Explainer: What is Hajj?

This year, Hajj is set to take place from the evening of Friday, June 14, to the evening of Wednesday, June 19. 

As one of the Five Pillars of Islam, Hajj is a sacred pilgrimage to Mecca in Saudi Arabia, which every Muslim must undertake at least once in their lifetime.

Each year, millions of Muslims from around the world embark on this significant spiritual journey to cleanse their sins, come closer to Allah, and experience the unity of the Muslim community.

The command to perform Hajj is found in the Holy Quran, where Allah states:

“You will enter the Sacred Masjid, God willing, perfectly secure, and you will cut your hair or shorten it (as you fulfil the pilgrimage rituals) there. You will not have any fear. Since He knew what you did not know, He has coupled this with an immediate victory.” (Quran 48:27)

After completing the Hajj pilgrimage to Mecca, a Muslim man earns the honorific title Haji. The female equivalent of this title is Hajiya.


Transformations in Hajj attendance and application systems

The Hajj pilgrimage attracts millions of Muslims yearly, demonstrating their devotion and unity.

Historical attendance figures highlight the scale of this event. In 1999, the participation exceeded 1.8 million pilgrims. By 2009, the number surged to over 2.3 million. And by 2012, an astounding 3.1 million Muslims undertook the sacred journey of Hajj.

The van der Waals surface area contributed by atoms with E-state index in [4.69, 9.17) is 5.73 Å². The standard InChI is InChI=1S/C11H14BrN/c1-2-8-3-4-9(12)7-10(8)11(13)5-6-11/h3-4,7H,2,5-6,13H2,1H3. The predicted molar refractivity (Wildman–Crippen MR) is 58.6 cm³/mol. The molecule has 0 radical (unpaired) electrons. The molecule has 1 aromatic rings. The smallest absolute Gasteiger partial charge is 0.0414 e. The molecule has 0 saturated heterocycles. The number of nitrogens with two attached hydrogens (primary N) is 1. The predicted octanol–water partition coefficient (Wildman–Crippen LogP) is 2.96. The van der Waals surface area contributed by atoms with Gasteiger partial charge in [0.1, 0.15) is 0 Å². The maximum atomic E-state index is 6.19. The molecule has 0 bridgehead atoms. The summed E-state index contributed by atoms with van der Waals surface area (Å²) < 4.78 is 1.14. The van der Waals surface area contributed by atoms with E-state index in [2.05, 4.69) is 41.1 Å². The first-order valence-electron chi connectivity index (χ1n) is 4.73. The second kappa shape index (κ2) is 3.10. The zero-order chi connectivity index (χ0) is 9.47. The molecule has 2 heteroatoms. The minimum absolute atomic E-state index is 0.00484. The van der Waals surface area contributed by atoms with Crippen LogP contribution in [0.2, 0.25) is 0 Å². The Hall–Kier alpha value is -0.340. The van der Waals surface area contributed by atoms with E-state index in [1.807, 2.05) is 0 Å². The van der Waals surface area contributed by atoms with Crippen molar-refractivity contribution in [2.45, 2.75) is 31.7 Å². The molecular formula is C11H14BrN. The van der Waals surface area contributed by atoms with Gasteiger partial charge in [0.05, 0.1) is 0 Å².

Previously, pilgrims from these regions were selected through a lottery system. However, this system was scrapped in 2023.

The Saudi Ministry of Hajj and Umrah launched Nusuk, a comprehensive platform to facilitate a smooth and comfortable Hajj journey.

Available to applicants from 57 countries, Nusuk offers various packages and payment options, simplifying the process of planning and undertaking the pilgrimage.

By streamlining the application process and promoting timely applications, Nusuk aims to ensure a fair and efficient system for all prospective pilgrims.

Historical evolution of the Hajj

The Islamic Hajj, established by the Prophet Muhammad around 632 CE, reformed the existing pilgrimage traditions of the pagan Arabs, aligning them with Islamic teachings.

According to Islamic tradition, the Hajj traces its origins back thousands of years to the time of Abraham, who, following God’s command, built the Kaaba — the most sacred site in Islam.

One key ritual of Hajj involves pilgrims walking repeatedly around this cubic structure.


In medieval times, pilgrims would gather in cities such as Basra, Damascus, and Cairo, joining large caravans for the journey to Mecca. Some travelled from distant lands by sea.

The Sultans of the Ottoman Empire supported these pilgrims by appointing the Amir al-Hajj, or “Commander of the Hajj,” to organise and lead the caravans.

The advent of commercial air travel in the 1940s further transformed the dynamics of Hajj. Flying became a faster, cheaper, and safer alternative to steamship travel, making the pilgrimage more accessible to Muslims worldwide.

Cultural impact of the Hajj

Throughout its history, the Hajj has had a profound influence on literature and art.